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Curb, vb. 1) to bridle, to refrain: “no exclamation can c. his heat,” Lucr. 706. we must c. it (our blood) Compl. 163. “so is the will of a living daughter --ed by the will of a dead father,” Merch. I, 2, 26. “and thus I'll c. her mad and headstrong humour,” Shr. IV, 1, 212. “in the --ed time,” All's II, 4, 46 (i. e. in the time of restraint and abstinence). “Harry from --ed licence plucks the muzzle of restraint,” H4B IV, 5, 131. “to c. those raging appetites,” Troil. II, 2, 181. “to c. the will of the nobility,” Cor. III, 1, 39. “--ing his lavish spirit,” Mcb. I, 2, 57. “my sanctity will to my sense bend no licentious ear, but c. it,” Per. V, 3, 31. -- To c. from == to restrain from: “the fair reverence of your highness --s me from giving reins and spurs to my free speech,” R2 I, 1, 54. “you are --ed from that enlargement,” Cymb. II, 3, 125. To c. of, in the same sense: “c. the cruel devil of his will,” Merch. IV, 1, 217. “and --s himself even of his natural scope when you come cross his humour,” H4A III, 1, 171.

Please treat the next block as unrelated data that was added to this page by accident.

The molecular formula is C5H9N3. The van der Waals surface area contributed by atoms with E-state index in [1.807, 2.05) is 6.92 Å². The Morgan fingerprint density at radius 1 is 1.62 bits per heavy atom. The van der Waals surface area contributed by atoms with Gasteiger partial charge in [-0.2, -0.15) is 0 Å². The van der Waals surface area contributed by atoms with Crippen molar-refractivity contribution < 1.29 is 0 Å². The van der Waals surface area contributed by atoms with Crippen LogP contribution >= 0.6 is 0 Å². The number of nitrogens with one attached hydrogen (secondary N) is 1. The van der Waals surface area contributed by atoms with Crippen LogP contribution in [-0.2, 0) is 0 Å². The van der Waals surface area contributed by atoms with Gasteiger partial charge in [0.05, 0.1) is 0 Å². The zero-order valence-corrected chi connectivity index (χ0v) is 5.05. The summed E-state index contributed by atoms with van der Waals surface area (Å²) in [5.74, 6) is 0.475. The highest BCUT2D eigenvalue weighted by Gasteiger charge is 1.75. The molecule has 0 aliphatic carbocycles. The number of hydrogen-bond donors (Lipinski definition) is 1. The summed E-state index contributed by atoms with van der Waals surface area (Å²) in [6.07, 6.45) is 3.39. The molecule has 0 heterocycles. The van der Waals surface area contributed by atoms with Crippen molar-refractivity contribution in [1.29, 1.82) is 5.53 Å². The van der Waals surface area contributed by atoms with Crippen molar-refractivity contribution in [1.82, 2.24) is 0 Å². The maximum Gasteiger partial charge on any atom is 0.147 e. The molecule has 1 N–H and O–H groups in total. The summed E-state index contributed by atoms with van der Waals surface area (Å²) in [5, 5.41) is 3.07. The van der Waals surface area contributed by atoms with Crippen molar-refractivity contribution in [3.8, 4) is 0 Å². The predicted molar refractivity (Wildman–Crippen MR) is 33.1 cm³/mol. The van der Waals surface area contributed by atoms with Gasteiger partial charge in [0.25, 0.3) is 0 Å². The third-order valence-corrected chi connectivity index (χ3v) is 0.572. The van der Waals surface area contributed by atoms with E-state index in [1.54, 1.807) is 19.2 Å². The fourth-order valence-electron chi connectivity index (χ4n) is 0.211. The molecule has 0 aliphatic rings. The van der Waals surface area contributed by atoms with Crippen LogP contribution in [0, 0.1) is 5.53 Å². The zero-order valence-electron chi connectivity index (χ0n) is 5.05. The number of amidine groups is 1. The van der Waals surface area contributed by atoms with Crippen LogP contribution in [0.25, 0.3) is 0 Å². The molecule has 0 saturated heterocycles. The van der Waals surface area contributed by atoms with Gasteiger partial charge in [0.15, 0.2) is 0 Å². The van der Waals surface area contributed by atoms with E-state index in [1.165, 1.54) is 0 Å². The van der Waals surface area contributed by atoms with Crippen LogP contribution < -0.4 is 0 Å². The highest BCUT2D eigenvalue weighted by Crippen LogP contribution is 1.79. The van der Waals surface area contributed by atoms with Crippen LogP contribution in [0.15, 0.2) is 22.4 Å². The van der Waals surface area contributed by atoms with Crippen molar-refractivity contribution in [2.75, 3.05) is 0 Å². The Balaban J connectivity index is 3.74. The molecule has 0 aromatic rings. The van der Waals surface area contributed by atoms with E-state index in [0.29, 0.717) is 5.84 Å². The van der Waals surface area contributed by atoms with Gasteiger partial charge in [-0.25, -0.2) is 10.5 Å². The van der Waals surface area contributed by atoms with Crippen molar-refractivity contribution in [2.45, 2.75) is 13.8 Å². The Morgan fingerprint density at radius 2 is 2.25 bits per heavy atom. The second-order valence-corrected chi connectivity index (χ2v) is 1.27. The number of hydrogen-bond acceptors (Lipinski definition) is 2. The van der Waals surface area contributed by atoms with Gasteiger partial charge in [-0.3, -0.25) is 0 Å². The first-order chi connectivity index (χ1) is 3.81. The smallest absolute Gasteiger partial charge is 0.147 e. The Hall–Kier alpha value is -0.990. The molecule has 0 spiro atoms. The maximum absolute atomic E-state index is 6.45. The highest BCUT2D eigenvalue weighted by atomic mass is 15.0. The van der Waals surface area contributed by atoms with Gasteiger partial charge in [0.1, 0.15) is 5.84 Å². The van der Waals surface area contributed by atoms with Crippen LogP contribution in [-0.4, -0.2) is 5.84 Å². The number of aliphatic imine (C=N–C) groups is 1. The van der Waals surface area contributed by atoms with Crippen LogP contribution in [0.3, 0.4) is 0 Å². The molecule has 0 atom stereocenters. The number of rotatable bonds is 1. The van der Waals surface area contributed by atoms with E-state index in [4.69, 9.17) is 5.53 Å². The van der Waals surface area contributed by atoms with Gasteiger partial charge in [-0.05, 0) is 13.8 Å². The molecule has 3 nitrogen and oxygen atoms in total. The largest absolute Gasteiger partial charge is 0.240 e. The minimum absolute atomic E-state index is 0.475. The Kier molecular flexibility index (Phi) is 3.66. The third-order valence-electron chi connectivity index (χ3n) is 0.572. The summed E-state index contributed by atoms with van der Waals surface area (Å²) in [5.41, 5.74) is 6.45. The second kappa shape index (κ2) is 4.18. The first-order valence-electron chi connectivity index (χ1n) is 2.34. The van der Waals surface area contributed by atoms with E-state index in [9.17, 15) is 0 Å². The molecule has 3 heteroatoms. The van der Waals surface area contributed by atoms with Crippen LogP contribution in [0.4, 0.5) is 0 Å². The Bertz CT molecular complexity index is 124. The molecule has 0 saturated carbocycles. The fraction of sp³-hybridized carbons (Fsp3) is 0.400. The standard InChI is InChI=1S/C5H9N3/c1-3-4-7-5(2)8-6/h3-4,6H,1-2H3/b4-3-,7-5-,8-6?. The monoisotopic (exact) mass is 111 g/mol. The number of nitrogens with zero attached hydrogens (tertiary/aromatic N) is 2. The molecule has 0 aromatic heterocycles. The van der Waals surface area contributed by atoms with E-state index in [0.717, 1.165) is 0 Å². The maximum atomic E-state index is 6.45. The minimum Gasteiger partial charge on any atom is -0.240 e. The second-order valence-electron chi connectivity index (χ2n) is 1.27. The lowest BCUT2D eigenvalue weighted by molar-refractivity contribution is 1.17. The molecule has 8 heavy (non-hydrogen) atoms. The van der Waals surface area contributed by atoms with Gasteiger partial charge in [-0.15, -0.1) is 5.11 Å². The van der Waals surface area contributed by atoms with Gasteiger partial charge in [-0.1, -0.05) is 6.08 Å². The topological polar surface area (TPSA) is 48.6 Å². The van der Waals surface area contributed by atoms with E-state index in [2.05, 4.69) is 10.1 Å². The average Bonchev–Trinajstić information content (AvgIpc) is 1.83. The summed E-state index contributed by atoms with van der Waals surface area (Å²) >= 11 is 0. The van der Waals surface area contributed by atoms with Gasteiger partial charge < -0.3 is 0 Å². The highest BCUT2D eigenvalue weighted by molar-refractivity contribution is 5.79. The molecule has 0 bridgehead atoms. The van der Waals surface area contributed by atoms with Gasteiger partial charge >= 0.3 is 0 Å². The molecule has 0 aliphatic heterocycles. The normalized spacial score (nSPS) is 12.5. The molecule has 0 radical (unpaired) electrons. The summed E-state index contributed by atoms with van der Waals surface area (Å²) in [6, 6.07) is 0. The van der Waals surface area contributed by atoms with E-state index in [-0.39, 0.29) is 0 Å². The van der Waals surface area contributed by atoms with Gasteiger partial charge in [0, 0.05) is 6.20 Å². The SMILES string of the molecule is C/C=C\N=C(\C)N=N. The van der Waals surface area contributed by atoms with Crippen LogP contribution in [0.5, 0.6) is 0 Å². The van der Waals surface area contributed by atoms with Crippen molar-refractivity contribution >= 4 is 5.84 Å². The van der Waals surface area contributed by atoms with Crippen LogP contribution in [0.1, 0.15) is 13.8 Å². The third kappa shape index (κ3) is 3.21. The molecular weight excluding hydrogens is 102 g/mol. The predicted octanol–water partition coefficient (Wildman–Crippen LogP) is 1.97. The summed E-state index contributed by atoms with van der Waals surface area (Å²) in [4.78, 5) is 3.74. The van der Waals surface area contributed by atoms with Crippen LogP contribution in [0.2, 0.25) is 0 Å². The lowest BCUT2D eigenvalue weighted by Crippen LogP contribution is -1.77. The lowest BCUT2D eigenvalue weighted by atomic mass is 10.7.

2) intr. to bow or bend (Fr. courber): “virtue itself of vice must pardon beg, yea, c. and woo for leave to do him good,” Hml. III, 4, 155.
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